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Prescribed burns ‘not one size fits all’

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Prescribed burning to prevent bushfire losses must be tailored to fit its objective, because a broad approach does not work, a new academic study shows.

Any prescribed burn should be structured to either protect property or adopt an environmental approach, and should also be tailored for vegetation type, the University of Melbourne and University of Wollongong research concludes.

Trent Penman, a research leader with the Bushfire and Natural Hazards Co-operative Research Centre and lecturer in bushfire management at the University of Melbourne, said: “The best solution, or the most cost-effective solution, varies depending on the landscape.

“The way in which you would best prescribe planned burning depends on how the houses are laid out relative to the forest areas.”

In the Blue Mountains, researchers found a combination of burning forested blocks near houses as well as some more distant blocks is best, whereas in Hobart, distant blocks do not have as much impact on the likelihood of houses or lives being lost, so the best solution is to focus burning in interface zones.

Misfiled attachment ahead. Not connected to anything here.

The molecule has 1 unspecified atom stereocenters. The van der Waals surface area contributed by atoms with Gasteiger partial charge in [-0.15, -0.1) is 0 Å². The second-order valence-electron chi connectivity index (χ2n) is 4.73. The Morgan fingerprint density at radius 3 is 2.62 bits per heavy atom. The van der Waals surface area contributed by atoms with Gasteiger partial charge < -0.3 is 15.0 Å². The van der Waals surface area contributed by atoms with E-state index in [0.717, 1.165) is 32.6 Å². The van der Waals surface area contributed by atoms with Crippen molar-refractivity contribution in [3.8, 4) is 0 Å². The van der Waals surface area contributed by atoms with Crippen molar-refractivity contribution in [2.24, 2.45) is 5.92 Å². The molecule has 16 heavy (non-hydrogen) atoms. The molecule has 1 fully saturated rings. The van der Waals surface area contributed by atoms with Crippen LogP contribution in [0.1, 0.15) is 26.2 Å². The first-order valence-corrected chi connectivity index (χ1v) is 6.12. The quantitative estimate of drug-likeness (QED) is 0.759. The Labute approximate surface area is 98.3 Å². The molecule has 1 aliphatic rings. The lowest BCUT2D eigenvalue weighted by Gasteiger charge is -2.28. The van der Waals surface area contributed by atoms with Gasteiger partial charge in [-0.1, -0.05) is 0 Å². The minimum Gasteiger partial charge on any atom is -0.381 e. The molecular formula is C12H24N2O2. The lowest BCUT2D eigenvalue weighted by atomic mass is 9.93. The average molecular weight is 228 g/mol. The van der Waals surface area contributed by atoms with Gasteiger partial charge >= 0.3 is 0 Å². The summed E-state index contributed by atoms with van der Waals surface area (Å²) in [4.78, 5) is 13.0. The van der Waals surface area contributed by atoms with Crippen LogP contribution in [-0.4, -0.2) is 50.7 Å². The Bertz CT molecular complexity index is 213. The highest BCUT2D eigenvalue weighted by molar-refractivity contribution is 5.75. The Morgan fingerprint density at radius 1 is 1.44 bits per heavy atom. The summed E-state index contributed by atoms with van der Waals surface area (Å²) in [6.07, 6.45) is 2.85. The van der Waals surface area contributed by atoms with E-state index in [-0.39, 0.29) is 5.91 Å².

“We’re looking at differences in the way prescribed burning can be applied to reduce risk to people and property, but also to environmental value in the landscape, such as biodiversity,” Dr Penman told

The most cost-effective outcomes depend on the landscape. In areas with lower population density, such as north-coast NSW, prescribed burning may not be a priority when focusing on house costs, though it can protect critical infrastructure, forest used in timber production and water supplies.

“Focusing on houses doesn’t tell us everything about the answer to how we can best implement prescribed burning,” Dr Penman said. He recommends a holistic approach, with nothing viewed in isolation and plans to best manage a suite of different management strategies.

“Prescribed burning should never be seen as the only answer. It is part of a whole tool set that agencies and fire managers have. Engaging with communities and engaging with homeowners to ensure they’re prepared as individuals, but also as a collective, has a massive impact on the likelihood of loss.”

The team has found property construction and homeowners’ preparedness consistently appear as major factors in the likelihood of houses being lost.

“Ensuring that individuals understand the exposure they have and working with them to ensure they understand what risk they are at – but also what they can do to reduce that risk – is a key thing,” Dr Penman says.

Dr Penman spoke to after presenting his findings, based on studies across Australia, at the Fire Behaviour & Fuels Conference in Sydney, hosted by the International Association of Wildland Fire.